Good news for Postmates delivery drivers…and for gig economy businesses across the country. The company recently announced that it would offer accident insurance benefits to its entire fleet of independent contractor drivers, providing the kind of safety net that many gig workers crave.
Starting October 1, drivers will receive up to $1 million in free accident coverage for expenses that arise during an active delivery. According to Business Insurance, the insurance offering “also covers temporary and total disability payments, as well as death and survivor benefits stemming from an occupational accident.”
What’s more, Postmates will provide access to a company portal for insurance information, as well as additional health and wellness options. This includes access to discounted prescriptions, connections to physicians, and information on additional insurance plans offering disability and life coverage (available at a reduced cost to drivers). Further, the company will provide a full catalogue of free online and in-person courses allowing drivers to obtain certificates on a wide variety of topics (ranging from cybersecurity and data science to language skills and coding).
Some businesses have been hesitant to offer a full suite of typical workplace benefits to their gig workforce for fear that it could lead to a misclassification finding. That’s because providing benefits has been traditionally limited to the realm of employees, and gig businesses tend to avoid doing the kinds of things that could make them look like employers. But by providing this initial step of benefits, Postmates is hoping not to break that wall but instead make itself even more attractive to a pool of qualified and skilled workers.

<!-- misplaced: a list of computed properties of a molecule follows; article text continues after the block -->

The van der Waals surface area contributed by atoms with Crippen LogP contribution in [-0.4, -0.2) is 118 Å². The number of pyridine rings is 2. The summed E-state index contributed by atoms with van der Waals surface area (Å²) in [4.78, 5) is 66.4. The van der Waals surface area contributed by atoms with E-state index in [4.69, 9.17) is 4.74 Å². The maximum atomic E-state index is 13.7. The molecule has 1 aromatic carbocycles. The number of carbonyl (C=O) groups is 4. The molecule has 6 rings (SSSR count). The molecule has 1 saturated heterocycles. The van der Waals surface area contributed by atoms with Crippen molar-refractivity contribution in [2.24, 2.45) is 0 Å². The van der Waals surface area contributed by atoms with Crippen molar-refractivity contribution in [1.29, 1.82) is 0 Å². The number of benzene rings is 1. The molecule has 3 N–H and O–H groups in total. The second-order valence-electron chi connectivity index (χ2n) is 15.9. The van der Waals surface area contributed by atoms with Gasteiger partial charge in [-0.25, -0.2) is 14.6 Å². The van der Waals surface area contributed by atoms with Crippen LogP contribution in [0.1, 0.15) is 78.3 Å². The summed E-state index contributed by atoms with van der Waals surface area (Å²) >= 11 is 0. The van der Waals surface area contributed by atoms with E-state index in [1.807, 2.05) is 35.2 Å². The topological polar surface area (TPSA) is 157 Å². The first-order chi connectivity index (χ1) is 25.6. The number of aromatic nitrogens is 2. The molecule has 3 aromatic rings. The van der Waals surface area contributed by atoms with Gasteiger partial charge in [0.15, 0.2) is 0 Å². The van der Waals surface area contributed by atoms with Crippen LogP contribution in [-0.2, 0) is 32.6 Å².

“These new benefits are just the beginning,” said Postmates co-founder and CEO, Bastian Lehmann. “But we won't be satisfied until all Postmates — and all gig workers across the sector — have the protections and opportunities they deserve. We're going to keep working with our fleet members, other companies, labor unions, and policymakers to make that bigger, bolder deal for gig workers a reality. This journey starts now.”
In an economy where individually sourced and purchased benefits lag behind employer provided benefits, this development may be exactly what gig workers are looking for.